No. It may be the opposite, game shuttering camera for Nikon since this shows clearly how Nikon has wasted its very limited resources(for mirrorless) on something really do nothing great for Nikon in the long run.

 

And as I have written it a week or so back here, Nikon has changed its mirrorless plans. It will not be announced until 2019.......and this is really terrible, showing us how little Nikon managers actually understand their company's current situation and what they actually need to change the rules of the game they've been playing against Canon and Sony.

 

It is not the D850 that may save Nikon as it is just a incremental iteration of the D810, or can I say a more refined version of it?

Make no mistake here, the D850 is a fantastic camera and I probably buy it myself in this winter. But as Thom Hogan and others have rightly pointed out, the highend FX D-SLRs Nikon has released were all good, nothing really terrible at all , however, it is not the line they desperately need to change the rules of the game they have been playing against Sony , Fuji and to a lesser degree Canon.

 

I think it is too late for Nikon to enter big sensor mirrorless market since the top dog in the race has changed and now it is Canon that Nikon or any one tries to be in this race has to beat, no longer Fuji or Sony.

 

I think when the main rival was Sony, Nikon had chance, but now it is more and more difficult for Nikon since the one to beat here is no longer Sony or Fuji but Canon.

 

This is the reason why Nikon managers are so desperate and their fanboys going crazy, making a terrible system comparison vid like below to bash all the other brand FF systems but Nikon.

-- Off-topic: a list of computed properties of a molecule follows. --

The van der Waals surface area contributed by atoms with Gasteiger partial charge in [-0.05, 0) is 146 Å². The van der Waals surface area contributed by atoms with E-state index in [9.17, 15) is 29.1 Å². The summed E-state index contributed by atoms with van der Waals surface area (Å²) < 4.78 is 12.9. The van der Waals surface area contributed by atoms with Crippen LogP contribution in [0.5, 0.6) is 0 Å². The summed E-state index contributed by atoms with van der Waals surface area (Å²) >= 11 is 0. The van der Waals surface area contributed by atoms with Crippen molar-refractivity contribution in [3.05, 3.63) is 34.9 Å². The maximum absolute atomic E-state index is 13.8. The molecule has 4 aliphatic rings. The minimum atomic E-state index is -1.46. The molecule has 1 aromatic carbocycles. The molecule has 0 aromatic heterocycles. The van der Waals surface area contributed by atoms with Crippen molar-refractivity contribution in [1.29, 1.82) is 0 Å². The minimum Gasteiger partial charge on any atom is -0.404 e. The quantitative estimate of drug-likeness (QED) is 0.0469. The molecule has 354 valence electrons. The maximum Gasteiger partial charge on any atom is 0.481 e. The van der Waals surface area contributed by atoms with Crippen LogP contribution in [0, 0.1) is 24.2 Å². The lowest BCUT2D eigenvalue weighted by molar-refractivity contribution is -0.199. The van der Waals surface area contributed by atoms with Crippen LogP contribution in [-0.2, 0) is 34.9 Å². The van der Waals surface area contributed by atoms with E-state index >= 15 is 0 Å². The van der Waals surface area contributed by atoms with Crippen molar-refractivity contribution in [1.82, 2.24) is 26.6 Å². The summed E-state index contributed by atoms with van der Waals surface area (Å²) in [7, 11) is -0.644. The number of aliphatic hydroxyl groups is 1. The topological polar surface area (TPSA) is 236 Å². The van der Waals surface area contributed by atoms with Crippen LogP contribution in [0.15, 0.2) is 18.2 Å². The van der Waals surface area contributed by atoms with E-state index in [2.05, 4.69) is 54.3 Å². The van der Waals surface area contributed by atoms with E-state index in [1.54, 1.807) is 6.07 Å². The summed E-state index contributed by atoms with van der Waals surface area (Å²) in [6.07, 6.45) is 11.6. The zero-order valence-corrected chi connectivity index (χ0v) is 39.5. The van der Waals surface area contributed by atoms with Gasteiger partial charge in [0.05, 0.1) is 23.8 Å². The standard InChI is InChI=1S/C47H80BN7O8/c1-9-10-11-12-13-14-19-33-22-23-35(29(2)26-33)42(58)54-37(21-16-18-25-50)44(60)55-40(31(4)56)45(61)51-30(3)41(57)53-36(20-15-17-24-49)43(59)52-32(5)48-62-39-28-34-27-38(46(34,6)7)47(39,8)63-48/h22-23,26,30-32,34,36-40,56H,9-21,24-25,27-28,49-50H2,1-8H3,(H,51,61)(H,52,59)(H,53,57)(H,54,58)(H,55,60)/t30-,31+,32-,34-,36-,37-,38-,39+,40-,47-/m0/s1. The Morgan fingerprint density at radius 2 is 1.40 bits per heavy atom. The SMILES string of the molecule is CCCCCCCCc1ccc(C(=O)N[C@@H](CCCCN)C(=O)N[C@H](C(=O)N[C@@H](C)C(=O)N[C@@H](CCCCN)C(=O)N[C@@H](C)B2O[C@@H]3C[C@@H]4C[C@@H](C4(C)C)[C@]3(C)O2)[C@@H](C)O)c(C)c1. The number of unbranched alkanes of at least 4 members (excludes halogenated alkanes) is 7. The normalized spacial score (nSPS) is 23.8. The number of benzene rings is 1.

nikonrumors.com/2017/09/02/what-is-the-most-expensive-ful...

 

I think this comparison is hilarious.

Very unfair and very stupid, clearly showing how desperate the Nikon fanboy community has become.

 

Plus, as I said it rightly many times, the idea of "SYSTEM" should die, not every body needs to get a set of super teles or super wide, or even the 70-200mm f2.8 kinda zoom.

 

Personally, I think a FF with super wide to around 85mm plus TSE lenses make more sense than usual 24-70 plus 70-200 plus 50/1.4 type of kit that NikonRumors deliberately chose to make Nikon system look nicer than the others.

 

Anyway the point here is Nikon guys cannot see the fact the situation is changing, the rules of the game is changing, and now they are the only ones left out there without the new weapons that the others are all allowed to rightly possess.

 

UPDATE3: it is now really too late for them unless they now can bring it out with at least 7(24-70/2.8, 16-35/2.8, 70-200/2.8, 24/1.4,35/1.4,85/1.4, and some sort of macro at least) lenses at the very start of it.

 

And considering their current financial state, it is near impossible.

 

Even if they can some how manage to do it , it will not give us any rational reason to choose their system over the A9 series or even over the cheap A7M3, which will be announced in October or November this year(100 percent sure about it).